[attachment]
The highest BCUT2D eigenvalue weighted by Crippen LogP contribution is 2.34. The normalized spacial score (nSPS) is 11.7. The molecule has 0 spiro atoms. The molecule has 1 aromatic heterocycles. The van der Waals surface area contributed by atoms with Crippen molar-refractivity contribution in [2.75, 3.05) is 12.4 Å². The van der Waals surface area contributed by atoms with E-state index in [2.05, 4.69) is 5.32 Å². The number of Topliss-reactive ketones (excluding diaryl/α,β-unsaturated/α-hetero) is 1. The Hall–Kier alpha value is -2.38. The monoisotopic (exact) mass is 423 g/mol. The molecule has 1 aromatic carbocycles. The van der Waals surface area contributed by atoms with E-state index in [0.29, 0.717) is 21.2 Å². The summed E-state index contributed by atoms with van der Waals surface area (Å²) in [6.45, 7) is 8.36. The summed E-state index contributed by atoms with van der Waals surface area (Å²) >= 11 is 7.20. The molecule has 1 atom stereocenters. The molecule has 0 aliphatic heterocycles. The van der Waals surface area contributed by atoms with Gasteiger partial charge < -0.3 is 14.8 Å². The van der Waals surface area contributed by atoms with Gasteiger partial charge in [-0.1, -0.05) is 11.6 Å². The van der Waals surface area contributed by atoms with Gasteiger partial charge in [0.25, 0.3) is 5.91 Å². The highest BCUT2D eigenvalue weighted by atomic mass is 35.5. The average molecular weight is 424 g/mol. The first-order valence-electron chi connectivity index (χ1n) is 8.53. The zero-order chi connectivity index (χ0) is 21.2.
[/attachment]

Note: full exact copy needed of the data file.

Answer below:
The highest BCUT2D eigenvalue weighted by Crippen LogP contribution is 2.34. The normalized spacial score (nSPS) is 11.7. The molecule has 0 spiro atoms. The molecule has 1 aromatic heterocycles. The van der Waals surface area contributed by atoms with Crippen molar-refractivity contribution in [2.75, 3.05) is 12.4 Å². The van der Waals surface area contributed by atoms with E-state index in [2.05, 4.69) is 5.32 Å². The number of Topliss-reactive ketones (excluding diaryl/α,β-unsaturated/α-hetero) is 1. The Hall–Kier alpha value is -2.38. The monoisotopic (exact) mass is 423 g/mol. The molecule has 1 aromatic carbocycles. The van der Waals surface area contributed by atoms with E-state index in [0.29, 0.717) is 21.2 Å². The summed E-state index contributed by atoms with van der Waals surface area (Å²) in [6.45, 7) is 8.36. The summed E-state index contributed by atoms with van der Waals surface area (Å²) >= 11 is 7.20. The molecule has 1 atom stereocenters. The molecule has 0 aliphatic heterocycles. The van der Waals surface area contributed by atoms with Gasteiger partial charge < -0.3 is 14.8 Å². The van der Waals surface area contributed by atoms with Gasteiger partial charge in [-0.1, -0.05) is 11.6 Å². The van der Waals surface area contributed by atoms with Gasteiger partial charge in [0.25, 0.3) is 5.91 Å². The highest BCUT2D eigenvalue weighted by atomic mass is 35.5. The average molecular weight is 424 g/mol. The first-order valence-electron chi connectivity index (χ1n) is 8.53. The zero-order chi connectivity index (χ0) is 21.2.